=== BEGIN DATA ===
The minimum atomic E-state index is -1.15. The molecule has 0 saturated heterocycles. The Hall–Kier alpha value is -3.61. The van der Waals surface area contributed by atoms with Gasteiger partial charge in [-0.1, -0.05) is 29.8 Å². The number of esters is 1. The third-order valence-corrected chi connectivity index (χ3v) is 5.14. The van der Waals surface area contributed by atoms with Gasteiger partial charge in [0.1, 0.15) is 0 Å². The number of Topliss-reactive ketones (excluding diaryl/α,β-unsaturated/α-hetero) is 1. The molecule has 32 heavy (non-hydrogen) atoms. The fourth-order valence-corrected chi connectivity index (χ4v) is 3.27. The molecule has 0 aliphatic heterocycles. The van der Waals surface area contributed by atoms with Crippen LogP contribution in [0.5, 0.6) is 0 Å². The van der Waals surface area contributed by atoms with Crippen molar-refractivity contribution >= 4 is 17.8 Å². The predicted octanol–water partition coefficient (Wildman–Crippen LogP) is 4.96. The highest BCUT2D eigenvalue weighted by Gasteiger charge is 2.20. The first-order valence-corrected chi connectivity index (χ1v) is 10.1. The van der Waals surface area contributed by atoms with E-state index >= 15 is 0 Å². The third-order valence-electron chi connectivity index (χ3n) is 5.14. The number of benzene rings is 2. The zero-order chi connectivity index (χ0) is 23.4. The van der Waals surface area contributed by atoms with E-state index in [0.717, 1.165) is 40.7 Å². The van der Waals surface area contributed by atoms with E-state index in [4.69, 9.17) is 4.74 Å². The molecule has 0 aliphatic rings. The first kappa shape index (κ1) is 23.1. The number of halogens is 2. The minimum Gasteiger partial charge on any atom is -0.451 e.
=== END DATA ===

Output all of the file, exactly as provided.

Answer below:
The minimum atomic E-state index is -1.15. The molecule has 0 saturated heterocycles. The Hall–Kier alpha value is -3.61. The van der Waals surface area contributed by atoms with Gasteiger partial charge in [-0.1, -0.05) is 29.8 Å². The number of esters is 1. The third-order valence-corrected chi connectivity index (χ3v) is 5.14. The van der Waals surface area contributed by atoms with Gasteiger partial charge in [0.1, 0.15) is 0 Å². The number of Topliss-reactive ketones (excluding diaryl/α,β-unsaturated/α-hetero) is 1. The molecule has 32 heavy (non-hydrogen) atoms. The fourth-order valence-corrected chi connectivity index (χ4v) is 3.27. The molecule has 0 aliphatic heterocycles. The van der Waals surface area contributed by atoms with Crippen LogP contribution in [0.5, 0.6) is 0 Å². The van der Waals surface area contributed by atoms with Crippen molar-refractivity contribution >= 4 is 17.8 Å². The predicted octanol–water partition coefficient (Wildman–Crippen LogP) is 4.96. The highest BCUT2D eigenvalue weighted by Gasteiger charge is 2.20. The first-order valence-corrected chi connectivity index (χ1v) is 10.1. The van der Waals surface area contributed by atoms with E-state index >= 15 is 0 Å². The third-order valence-electron chi connectivity index (χ3n) is 5.14. The number of benzene rings is 2. The zero-order chi connectivity index (χ0) is 23.4. The van der Waals surface area contributed by atoms with E-state index in [0.717, 1.165) is 40.7 Å². The van der Waals surface area contributed by atoms with E-state index in [4.69, 9.17) is 4.74 Å². The molecule has 0 aliphatic rings. The first kappa shape index (κ1) is 23.1. The number of halogens is 2. The minimum Gasteiger partial charge on any atom is -0.451 e.